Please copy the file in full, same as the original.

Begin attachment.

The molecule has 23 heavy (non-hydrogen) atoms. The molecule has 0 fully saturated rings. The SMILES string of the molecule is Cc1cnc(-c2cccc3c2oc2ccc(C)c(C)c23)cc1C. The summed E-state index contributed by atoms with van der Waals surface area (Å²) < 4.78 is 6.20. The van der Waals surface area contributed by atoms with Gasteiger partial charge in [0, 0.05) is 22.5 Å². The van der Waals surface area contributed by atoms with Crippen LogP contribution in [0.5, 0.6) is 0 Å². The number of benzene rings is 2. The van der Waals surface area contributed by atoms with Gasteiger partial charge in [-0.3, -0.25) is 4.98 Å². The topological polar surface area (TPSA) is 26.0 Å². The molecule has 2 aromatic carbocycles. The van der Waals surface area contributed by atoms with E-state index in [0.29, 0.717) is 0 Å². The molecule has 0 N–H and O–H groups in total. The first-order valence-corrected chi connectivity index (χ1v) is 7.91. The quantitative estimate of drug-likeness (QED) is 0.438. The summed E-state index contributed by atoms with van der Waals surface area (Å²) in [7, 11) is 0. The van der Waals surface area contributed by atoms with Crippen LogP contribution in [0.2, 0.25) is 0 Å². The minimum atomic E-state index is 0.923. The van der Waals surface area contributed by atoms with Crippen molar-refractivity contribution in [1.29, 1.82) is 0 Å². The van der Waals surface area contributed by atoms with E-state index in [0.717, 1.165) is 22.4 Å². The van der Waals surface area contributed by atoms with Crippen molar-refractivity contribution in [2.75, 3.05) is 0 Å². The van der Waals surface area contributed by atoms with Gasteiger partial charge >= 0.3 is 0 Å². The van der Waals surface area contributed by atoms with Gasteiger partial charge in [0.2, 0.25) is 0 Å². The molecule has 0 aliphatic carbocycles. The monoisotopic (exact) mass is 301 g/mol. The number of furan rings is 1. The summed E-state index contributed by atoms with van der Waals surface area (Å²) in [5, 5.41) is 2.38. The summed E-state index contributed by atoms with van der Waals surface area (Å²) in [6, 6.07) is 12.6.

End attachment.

The molecule has 23 heavy (non-hydrogen) atoms. The molecule has 0 fully saturated rings. The SMILES string of the molecule is Cc1cnc(-c2cccc3c2oc2ccc(C)c(C)c23)cc1C. The summed E-state index contributed by atoms with van der Waals surface area (Å²) < 4.78 is 6.20. The van der Waals surface area contributed by atoms with Gasteiger partial charge in [0, 0.05) is 22.5 Å². The van der Waals surface area contributed by atoms with Crippen LogP contribution in [0.5, 0.6) is 0 Å². The number of benzene rings is 2. The van der Waals surface area contributed by atoms with Gasteiger partial charge in [-0.3, -0.25) is 4.98 Å². The topological polar surface area (TPSA) is 26.0 Å². The molecule has 2 aromatic carbocycles. The van der Waals surface area contributed by atoms with E-state index in [0.29, 0.717) is 0 Å². The molecule has 0 N–H and O–H groups in total. The first-order valence-corrected chi connectivity index (χ1v) is 7.91. The quantitative estimate of drug-likeness (QED) is 0.438. The summed E-state index contributed by atoms with van der Waals surface area (Å²) in [7, 11) is 0. The van der Waals surface area contributed by atoms with Crippen LogP contribution in [0.2, 0.25) is 0 Å². The minimum atomic E-state index is 0.923. The van der Waals surface area contributed by atoms with Crippen molar-refractivity contribution in [1.29, 1.82) is 0 Å². The van der Waals surface area contributed by atoms with E-state index in [0.717, 1.165) is 22.4 Å². The van der Waals surface area contributed by atoms with Crippen molar-refractivity contribution in [2.75, 3.05) is 0 Å². The van der Waals surface area contributed by atoms with Gasteiger partial charge >= 0.3 is 0 Å². The van der Waals surface area contributed by atoms with Gasteiger partial charge in [0.2, 0.25) is 0 Å². The molecule has 0 aliphatic carbocycles. The monoisotopic (exact) mass is 301 g/mol. The number of furan rings is 1. The summed E-state index contributed by atoms with van der Waals surface area (Å²) in [5, 5.41) is 2.38. The summed E-state index contributed by atoms with van der Waals surface area (Å²) in [6, 6.07) is 12.6.